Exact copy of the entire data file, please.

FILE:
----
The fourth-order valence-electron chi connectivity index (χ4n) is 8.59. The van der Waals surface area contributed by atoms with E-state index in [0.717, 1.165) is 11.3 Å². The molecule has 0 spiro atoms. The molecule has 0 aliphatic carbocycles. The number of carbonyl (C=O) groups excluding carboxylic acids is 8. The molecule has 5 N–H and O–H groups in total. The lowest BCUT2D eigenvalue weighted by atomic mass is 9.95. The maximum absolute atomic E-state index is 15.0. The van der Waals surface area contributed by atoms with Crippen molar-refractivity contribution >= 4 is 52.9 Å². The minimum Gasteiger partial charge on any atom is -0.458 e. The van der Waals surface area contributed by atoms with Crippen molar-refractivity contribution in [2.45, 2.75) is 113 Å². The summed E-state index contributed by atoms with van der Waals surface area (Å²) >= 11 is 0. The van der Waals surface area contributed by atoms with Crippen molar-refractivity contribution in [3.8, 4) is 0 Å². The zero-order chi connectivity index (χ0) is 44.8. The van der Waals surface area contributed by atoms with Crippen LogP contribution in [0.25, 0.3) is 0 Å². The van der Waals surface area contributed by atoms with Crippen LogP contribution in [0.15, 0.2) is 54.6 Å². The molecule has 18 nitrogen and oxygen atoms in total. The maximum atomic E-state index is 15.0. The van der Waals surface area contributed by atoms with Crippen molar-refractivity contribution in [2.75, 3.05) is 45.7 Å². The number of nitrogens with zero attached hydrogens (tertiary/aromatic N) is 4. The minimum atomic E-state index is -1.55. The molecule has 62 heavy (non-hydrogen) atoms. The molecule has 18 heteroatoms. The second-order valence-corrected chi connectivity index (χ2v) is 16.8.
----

The fourth-order valence-electron chi connectivity index (χ4n) is 8.59. The van der Waals surface area contributed by atoms with E-state index in [0.717, 1.165) is 11.3 Å². The molecule has 0 spiro atoms. The molecule has 0 aliphatic carbocycles. The number of carbonyl (C=O) groups excluding carboxylic acids is 8. The molecule has 5 N–H and O–H groups in total. The lowest BCUT2D eigenvalue weighted by atomic mass is 9.95. The maximum absolute atomic E-state index is 15.0. The van der Waals surface area contributed by atoms with Crippen molar-refractivity contribution >= 4 is 52.9 Å². The minimum Gasteiger partial charge on any atom is -0.458 e. The van der Waals surface area contributed by atoms with Crippen molar-refractivity contribution in [2.45, 2.75) is 113 Å². The summed E-state index contributed by atoms with van der Waals surface area (Å²) >= 11 is 0. The van der Waals surface area contributed by atoms with Crippen molar-refractivity contribution in [3.8, 4) is 0 Å². The zero-order chi connectivity index (χ0) is 44.8. The van der Waals surface area contributed by atoms with Crippen LogP contribution in [0.25, 0.3) is 0 Å². The van der Waals surface area contributed by atoms with Crippen LogP contribution in [0.15, 0.2) is 54.6 Å². The molecule has 18 nitrogen and oxygen atoms in total. The maximum atomic E-state index is 15.0. The van der Waals surface area contributed by atoms with Crippen molar-refractivity contribution in [2.75, 3.05) is 45.7 Å². The number of nitrogens with zero attached hydrogens (tertiary/aromatic N) is 4. The minimum atomic E-state index is -1.55. The molecule has 62 heavy (non-hydrogen) atoms. The molecule has 18 heteroatoms. The second-order valence-corrected chi connectivity index (χ2v) is 16.8.